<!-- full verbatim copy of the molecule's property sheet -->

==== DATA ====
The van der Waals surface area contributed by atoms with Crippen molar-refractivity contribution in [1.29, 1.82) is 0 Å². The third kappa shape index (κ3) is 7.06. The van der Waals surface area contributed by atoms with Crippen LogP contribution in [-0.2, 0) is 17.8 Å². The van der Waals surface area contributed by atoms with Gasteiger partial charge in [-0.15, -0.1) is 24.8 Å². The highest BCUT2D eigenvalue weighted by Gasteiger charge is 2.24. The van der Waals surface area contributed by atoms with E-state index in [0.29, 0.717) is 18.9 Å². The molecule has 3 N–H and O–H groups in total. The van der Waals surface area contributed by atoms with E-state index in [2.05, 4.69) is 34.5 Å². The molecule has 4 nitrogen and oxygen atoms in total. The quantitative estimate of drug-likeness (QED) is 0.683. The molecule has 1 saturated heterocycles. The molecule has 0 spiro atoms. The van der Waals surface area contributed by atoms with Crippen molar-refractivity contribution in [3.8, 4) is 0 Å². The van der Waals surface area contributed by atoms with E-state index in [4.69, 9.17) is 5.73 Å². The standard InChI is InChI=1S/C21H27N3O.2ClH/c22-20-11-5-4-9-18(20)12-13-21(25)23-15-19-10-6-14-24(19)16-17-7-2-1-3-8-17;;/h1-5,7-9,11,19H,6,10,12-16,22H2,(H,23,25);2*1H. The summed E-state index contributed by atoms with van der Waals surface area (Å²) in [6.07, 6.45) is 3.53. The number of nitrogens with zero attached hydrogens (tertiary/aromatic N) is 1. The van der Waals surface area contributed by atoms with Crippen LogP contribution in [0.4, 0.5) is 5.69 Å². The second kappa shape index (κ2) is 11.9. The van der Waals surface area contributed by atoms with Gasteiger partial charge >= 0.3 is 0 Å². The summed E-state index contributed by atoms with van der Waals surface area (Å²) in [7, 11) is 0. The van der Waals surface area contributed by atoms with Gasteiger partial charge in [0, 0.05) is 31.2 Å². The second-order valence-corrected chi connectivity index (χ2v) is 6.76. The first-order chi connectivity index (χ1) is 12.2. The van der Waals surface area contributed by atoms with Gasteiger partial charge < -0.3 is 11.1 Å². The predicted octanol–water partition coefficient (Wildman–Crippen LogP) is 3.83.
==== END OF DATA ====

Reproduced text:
The van der Waals surface area contributed by atoms with Crippen molar-refractivity contribution in [1.29, 1.82) is 0 Å². The third kappa shape index (κ3) is 7.06. The van der Waals surface area contributed by atoms with Crippen LogP contribution in [-0.2, 0) is 17.8 Å². The van der Waals surface area contributed by atoms with Gasteiger partial charge in [-0.15, -0.1) is 24.8 Å². The highest BCUT2D eigenvalue weighted by Gasteiger charge is 2.24. The van der Waals surface area contributed by atoms with E-state index in [0.29, 0.717) is 18.9 Å². The molecule has 3 N–H and O–H groups in total. The van der Waals surface area contributed by atoms with E-state index in [2.05, 4.69) is 34.5 Å². The molecule has 4 nitrogen and oxygen atoms in total. The quantitative estimate of drug-likeness (QED) is 0.683. The molecule has 1 saturated heterocycles. The molecule has 0 spiro atoms. The van der Waals surface area contributed by atoms with Crippen molar-refractivity contribution in [3.8, 4) is 0 Å². The van der Waals surface area contributed by atoms with E-state index in [4.69, 9.17) is 5.73 Å². The standard InChI is InChI=1S/C21H27N3O.2ClH/c22-20-11-5-4-9-18(20)12-13-21(25)23-15-19-10-6-14-24(19)16-17-7-2-1-3-8-17;;/h1-5,7-9,11,19H,6,10,12-16,22H2,(H,23,25);2*1H. The summed E-state index contributed by atoms with van der Waals surface area (Å²) in [6.07, 6.45) is 3.53. The number of nitrogens with zero attached hydrogens (tertiary/aromatic N) is 1. The van der Waals surface area contributed by atoms with Crippen LogP contribution in [0.4, 0.5) is 5.69 Å². The second kappa shape index (κ2) is 11.9. The van der Waals surface area contributed by atoms with Gasteiger partial charge >= 0.3 is 0 Å². The summed E-state index contributed by atoms with van der Waals surface area (Å²) in [7, 11) is 0. The van der Waals surface area contributed by atoms with Gasteiger partial charge in [0, 0.05) is 31.2 Å². The second-order valence-corrected chi connectivity index (χ2v) is 6.76. The first-order chi connectivity index (χ1) is 12.2. The van der Waals surface area contributed by atoms with Gasteiger partial charge < -0.3 is 11.1 Å². The predicted octanol–water partition coefficient (Wildman–Crippen LogP) is 3.83.